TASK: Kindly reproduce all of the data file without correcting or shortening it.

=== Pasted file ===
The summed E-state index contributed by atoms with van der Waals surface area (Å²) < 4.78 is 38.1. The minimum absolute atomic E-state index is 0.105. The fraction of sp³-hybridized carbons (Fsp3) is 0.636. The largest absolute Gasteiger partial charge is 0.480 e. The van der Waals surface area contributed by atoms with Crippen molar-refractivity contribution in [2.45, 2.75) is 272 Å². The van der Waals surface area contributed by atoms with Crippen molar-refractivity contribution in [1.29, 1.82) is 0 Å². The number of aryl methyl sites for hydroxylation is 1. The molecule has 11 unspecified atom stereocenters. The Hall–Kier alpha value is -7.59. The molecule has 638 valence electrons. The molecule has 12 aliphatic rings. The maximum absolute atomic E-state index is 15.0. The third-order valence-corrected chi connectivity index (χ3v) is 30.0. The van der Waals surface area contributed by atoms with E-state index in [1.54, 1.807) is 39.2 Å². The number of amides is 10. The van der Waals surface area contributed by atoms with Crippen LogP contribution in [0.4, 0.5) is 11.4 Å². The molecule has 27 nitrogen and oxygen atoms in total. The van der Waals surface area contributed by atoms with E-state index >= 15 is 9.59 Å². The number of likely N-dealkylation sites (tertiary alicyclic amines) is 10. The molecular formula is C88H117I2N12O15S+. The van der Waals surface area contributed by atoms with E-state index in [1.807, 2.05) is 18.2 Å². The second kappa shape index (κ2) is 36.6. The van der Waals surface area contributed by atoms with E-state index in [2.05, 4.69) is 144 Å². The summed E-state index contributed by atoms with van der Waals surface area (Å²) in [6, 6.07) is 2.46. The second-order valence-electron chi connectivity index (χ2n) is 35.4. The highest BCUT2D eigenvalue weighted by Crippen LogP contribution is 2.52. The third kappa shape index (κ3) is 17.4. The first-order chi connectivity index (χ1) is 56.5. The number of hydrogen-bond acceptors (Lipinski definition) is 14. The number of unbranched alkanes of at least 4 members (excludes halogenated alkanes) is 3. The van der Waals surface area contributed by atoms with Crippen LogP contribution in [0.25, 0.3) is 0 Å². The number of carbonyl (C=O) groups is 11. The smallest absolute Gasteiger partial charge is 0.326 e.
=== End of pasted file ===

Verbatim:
The summed E-state index contributed by atoms with van der Waals surface area (Å²) < 4.78 is 38.1. The minimum absolute atomic E-state index is 0.105. The fraction of sp³-hybridized carbons (Fsp3) is 0.636. The largest absolute Gasteiger partial charge is 0.480 e. The van der Waals surface area contributed by atoms with Crippen molar-refractivity contribution in [2.45, 2.75) is 272 Å². The van der Waals surface area contributed by atoms with Crippen molar-refractivity contribution in [1.29, 1.82) is 0 Å². The number of aryl methyl sites for hydroxylation is 1. The molecule has 11 unspecified atom stereocenters. The Hall–Kier alpha value is -7.59. The molecule has 638 valence electrons. The molecule has 12 aliphatic rings. The maximum absolute atomic E-state index is 15.0. The third-order valence-corrected chi connectivity index (χ3v) is 30.0. The van der Waals surface area contributed by atoms with E-state index in [1.54, 1.807) is 39.2 Å². The number of amides is 10. The van der Waals surface area contributed by atoms with Crippen LogP contribution in [0.4, 0.5) is 11.4 Å². The molecule has 27 nitrogen and oxygen atoms in total. The van der Waals surface area contributed by atoms with E-state index >= 15 is 9.59 Å². The number of likely N-dealkylation sites (tertiary alicyclic amines) is 10. The molecular formula is C88H117I2N12O15S+. The van der Waals surface area contributed by atoms with E-state index in [1.807, 2.05) is 18.2 Å². The second kappa shape index (κ2) is 36.6. The van der Waals surface area contributed by atoms with E-state index in [2.05, 4.69) is 144 Å². The summed E-state index contributed by atoms with van der Waals surface area (Å²) in [6, 6.07) is 2.46. The second-order valence-electron chi connectivity index (χ2n) is 35.4. The highest BCUT2D eigenvalue weighted by Crippen LogP contribution is 2.52. The third kappa shape index (κ3) is 17.4. The first-order chi connectivity index (χ1) is 56.5. The number of hydrogen-bond acceptors (Lipinski definition) is 14. The number of unbranched alkanes of at least 4 members (excludes halogenated alkanes) is 3. The van der Waals surface area contributed by atoms with Crippen LogP contribution in [0.25, 0.3) is 0 Å². The number of carbonyl (C=O) groups is 11. The smallest absolute Gasteiger partial charge is 0.326 e.